Timmermans to be 2nd man in Brussels- Rutte

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No image availableNL Times

Just an hour after Minister Frans Timmermans' meeting with President of the European Commission Jean-Claude Juncker in Brussels on Tuesday, Dutch Prime Minister Mark Rutte confirmed in Parliament that the Foreign Affairs Minister is indeed the Dutch candidate for the new commission, and that he is eyed to be the second-most important man in the new European Commission under Juncker, De Volkskrant reports. 

In the coming five years, the Minister will have to supervise his colleagues on their implementation of certain agreed spearhead points in their policies. Sources tell De Volkskrant that Timmermans will be Juncker's running mate, and that he should have the power to push or to lay aside any proposals, as well as to appoint civil servants where he deems them necessary.

Prime Minister Rutte said in Parliament that he has all the trust that the PvdA Minister will play his important role well, for the EU as well as for The Netherlands. The Prime Minister gave no hint as to what Timmermans' portfolio might look like.

In his speech for the H.J. Schoo reading, which is a yearly reading organized by the editors of weekly paper Elsevier, on Tuesday, Timmermans was invited to speak about eastern Ukraine after his emotional and by now famous speech at the UN Security Council. The Minister also outlined his vision on Europe.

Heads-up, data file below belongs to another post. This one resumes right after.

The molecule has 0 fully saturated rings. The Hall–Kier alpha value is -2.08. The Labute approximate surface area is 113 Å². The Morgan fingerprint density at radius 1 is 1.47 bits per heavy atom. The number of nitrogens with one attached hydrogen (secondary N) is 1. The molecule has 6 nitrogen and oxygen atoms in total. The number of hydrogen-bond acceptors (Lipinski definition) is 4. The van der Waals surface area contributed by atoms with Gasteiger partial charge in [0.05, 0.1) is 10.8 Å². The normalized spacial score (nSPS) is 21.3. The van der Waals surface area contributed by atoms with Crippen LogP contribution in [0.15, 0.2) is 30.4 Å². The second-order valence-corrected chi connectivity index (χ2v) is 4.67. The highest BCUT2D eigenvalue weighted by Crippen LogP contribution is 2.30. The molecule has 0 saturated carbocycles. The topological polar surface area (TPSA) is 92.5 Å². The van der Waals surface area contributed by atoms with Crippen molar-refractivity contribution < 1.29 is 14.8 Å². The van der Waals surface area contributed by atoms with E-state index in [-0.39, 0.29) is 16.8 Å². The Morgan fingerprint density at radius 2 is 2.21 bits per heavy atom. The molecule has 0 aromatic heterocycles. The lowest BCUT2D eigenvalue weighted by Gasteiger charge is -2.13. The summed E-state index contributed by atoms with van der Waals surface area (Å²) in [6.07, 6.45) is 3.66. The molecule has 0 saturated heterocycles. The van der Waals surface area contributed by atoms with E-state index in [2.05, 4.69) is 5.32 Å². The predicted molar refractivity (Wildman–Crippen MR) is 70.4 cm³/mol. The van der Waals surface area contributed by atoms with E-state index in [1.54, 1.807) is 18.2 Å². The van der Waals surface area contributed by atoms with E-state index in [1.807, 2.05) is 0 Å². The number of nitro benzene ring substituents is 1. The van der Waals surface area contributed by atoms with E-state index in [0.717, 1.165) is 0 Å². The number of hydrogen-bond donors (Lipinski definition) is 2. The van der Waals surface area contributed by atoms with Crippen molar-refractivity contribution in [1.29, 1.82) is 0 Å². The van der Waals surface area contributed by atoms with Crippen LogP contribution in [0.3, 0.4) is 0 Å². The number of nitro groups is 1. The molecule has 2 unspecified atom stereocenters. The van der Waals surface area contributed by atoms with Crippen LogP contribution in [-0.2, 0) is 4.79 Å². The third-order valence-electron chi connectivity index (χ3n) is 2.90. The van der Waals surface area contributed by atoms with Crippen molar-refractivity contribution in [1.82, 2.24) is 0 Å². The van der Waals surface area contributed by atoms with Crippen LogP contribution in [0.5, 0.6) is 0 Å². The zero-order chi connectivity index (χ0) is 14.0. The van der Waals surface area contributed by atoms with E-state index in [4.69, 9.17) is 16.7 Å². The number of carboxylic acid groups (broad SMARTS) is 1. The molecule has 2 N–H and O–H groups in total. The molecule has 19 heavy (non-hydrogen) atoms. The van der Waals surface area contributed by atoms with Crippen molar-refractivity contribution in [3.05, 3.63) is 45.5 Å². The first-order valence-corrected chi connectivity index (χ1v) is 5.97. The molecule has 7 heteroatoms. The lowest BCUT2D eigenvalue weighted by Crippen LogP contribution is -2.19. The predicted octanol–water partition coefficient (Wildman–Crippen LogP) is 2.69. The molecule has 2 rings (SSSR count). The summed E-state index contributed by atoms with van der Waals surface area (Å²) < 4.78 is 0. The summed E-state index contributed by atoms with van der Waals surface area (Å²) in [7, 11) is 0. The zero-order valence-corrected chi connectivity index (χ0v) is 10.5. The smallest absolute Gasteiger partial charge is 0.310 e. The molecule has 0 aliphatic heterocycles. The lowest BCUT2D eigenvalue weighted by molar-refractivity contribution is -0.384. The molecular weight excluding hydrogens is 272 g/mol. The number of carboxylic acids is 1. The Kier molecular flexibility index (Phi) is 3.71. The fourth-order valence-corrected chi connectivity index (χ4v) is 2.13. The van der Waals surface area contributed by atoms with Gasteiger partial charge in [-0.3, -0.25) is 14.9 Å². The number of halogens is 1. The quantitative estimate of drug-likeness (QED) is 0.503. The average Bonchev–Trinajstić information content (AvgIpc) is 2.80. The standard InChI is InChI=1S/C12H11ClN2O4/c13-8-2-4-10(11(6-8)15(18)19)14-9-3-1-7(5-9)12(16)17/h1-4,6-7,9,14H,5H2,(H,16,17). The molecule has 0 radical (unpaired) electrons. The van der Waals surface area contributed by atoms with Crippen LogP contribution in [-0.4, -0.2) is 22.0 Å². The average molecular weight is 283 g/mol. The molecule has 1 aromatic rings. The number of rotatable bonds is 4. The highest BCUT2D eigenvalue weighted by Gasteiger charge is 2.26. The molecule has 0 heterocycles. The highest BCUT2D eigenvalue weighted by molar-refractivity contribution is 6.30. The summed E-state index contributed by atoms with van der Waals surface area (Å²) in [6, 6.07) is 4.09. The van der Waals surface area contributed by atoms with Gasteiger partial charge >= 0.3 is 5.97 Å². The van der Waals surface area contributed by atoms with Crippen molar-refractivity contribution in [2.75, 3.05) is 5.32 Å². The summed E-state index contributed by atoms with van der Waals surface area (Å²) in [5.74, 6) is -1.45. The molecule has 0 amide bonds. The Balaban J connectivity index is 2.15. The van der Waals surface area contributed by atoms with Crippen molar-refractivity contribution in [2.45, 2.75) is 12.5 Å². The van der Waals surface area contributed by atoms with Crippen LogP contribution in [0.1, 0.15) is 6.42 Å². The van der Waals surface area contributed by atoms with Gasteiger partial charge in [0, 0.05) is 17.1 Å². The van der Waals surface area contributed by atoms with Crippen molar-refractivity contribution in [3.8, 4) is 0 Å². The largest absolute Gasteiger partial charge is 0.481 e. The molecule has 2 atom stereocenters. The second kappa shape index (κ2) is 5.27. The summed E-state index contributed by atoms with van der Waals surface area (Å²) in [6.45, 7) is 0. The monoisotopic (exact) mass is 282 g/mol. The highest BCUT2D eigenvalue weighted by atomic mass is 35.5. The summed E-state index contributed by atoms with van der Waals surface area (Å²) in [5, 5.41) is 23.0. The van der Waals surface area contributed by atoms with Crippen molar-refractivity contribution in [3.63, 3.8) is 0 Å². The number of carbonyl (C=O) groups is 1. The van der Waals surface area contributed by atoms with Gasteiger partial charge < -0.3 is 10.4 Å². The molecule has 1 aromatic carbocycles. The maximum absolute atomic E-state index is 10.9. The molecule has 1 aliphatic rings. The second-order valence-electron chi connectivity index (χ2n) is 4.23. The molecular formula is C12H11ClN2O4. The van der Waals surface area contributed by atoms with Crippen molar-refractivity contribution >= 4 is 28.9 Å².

For many million non-Europeans, Europe is the "promised land" of freedom and democracy, Timmermans says. He believes European integration is the alternative for war and struggle. "Europeans claim freedom, democracy, protection by the law, and communal rulings for issues that are not attainable for every individual as the right to a safety net if you are sick, jobless or too old to work, to access to education on the basis of talent."

His speech also touched on current threats, with "the most extremist fundamentalists in the Middle-East, the most radical nationalistic politicians from Russia - they direct their anger at us because they are scared that the European way of living will look more attractive for their own population."

Geopolitical tensions were not neglected in Timmermans's speech. The Minister directed some pointed criticism at Russia's President Putin, who he says is "scared" of his countrymen declaring support for the EU on Red Square. Putin's "escalation tactics" have to be stopped, Timmermans says.

Timmermans also warns that Russia is not a country that will back down, and that 'we' must be prepared for sanctions. "What we cannot allow ourselves to do is to give in to the logic of land-grabbing whenever you don't get your way, of the admissibility of military activities in a neighboring country to destabilize that country and to get that country on its knees economically and politically. The logic, once allowed, will also have the tendency to pop up somewhere else. The rhetoric of President Putin, and the now long-drawn out extreme, aggressive nationalistic rhetoric in the Russian media suspect the worst."